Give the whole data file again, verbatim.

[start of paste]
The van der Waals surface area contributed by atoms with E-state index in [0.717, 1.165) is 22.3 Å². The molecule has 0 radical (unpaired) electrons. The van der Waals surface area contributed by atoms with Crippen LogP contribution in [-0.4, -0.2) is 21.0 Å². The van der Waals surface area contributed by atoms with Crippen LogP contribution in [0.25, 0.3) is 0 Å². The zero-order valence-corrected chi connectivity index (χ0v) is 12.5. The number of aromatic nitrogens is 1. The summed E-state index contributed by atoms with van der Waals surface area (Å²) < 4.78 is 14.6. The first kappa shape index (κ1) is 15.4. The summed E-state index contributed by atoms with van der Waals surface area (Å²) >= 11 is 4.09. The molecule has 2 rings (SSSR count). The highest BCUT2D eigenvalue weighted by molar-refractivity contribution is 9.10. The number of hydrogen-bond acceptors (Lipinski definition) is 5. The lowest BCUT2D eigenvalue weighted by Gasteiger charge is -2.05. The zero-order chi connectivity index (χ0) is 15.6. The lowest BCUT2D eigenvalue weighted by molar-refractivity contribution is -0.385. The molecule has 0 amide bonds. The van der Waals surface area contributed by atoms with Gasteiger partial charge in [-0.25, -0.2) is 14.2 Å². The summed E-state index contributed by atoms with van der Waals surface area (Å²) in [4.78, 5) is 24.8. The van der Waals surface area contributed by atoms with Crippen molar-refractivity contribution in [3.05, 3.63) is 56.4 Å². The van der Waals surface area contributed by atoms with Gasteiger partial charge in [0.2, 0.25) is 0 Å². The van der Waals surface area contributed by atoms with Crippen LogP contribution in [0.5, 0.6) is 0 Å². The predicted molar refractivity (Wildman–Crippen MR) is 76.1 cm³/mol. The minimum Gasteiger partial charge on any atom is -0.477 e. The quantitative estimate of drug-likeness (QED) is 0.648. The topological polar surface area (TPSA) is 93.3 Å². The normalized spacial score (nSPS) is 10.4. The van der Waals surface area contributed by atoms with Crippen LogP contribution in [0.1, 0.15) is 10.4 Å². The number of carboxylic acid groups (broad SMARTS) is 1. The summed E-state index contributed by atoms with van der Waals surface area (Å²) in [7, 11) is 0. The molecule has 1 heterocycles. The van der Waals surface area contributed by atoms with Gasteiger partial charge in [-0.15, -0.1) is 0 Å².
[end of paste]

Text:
The van der Waals surface area contributed by atoms with E-state index in [0.717, 1.165) is 22.3 Å². The molecule has 0 radical (unpaired) electrons. The van der Waals surface area contributed by atoms with Crippen LogP contribution in [-0.4, -0.2) is 21.0 Å². The van der Waals surface area contributed by atoms with Crippen LogP contribution in [0.25, 0.3) is 0 Å². The zero-order valence-corrected chi connectivity index (χ0v) is 12.5. The number of aromatic nitrogens is 1. The summed E-state index contributed by atoms with van der Waals surface area (Å²) < 4.78 is 14.6. The first kappa shape index (κ1) is 15.4. The summed E-state index contributed by atoms with van der Waals surface area (Å²) >= 11 is 4.09. The molecule has 2 rings (SSSR count). The highest BCUT2D eigenvalue weighted by molar-refractivity contribution is 9.10. The number of hydrogen-bond acceptors (Lipinski definition) is 5. The lowest BCUT2D eigenvalue weighted by Gasteiger charge is -2.05. The zero-order chi connectivity index (χ0) is 15.6. The lowest BCUT2D eigenvalue weighted by molar-refractivity contribution is -0.385. The molecule has 0 amide bonds. The van der Waals surface area contributed by atoms with Gasteiger partial charge in [-0.25, -0.2) is 14.2 Å². The summed E-state index contributed by atoms with van der Waals surface area (Å²) in [4.78, 5) is 24.8. The van der Waals surface area contributed by atoms with Crippen molar-refractivity contribution in [3.05, 3.63) is 56.4 Å². The van der Waals surface area contributed by atoms with Gasteiger partial charge in [0.2, 0.25) is 0 Å². The van der Waals surface area contributed by atoms with Crippen LogP contribution in [0.5, 0.6) is 0 Å². The predicted molar refractivity (Wildman–Crippen MR) is 76.1 cm³/mol. The minimum Gasteiger partial charge on any atom is -0.477 e. The quantitative estimate of drug-likeness (QED) is 0.648. The topological polar surface area (TPSA) is 93.3 Å². The normalized spacial score (nSPS) is 10.4. The van der Waals surface area contributed by atoms with Crippen LogP contribution in [0.1, 0.15) is 10.4 Å². The number of carboxylic acid groups (broad SMARTS) is 1. The summed E-state index contributed by atoms with van der Waals surface area (Å²) in [7, 11) is 0. The molecule has 1 heterocycles. The van der Waals surface area contributed by atoms with Gasteiger partial charge in [-0.15, -0.1) is 0 Å².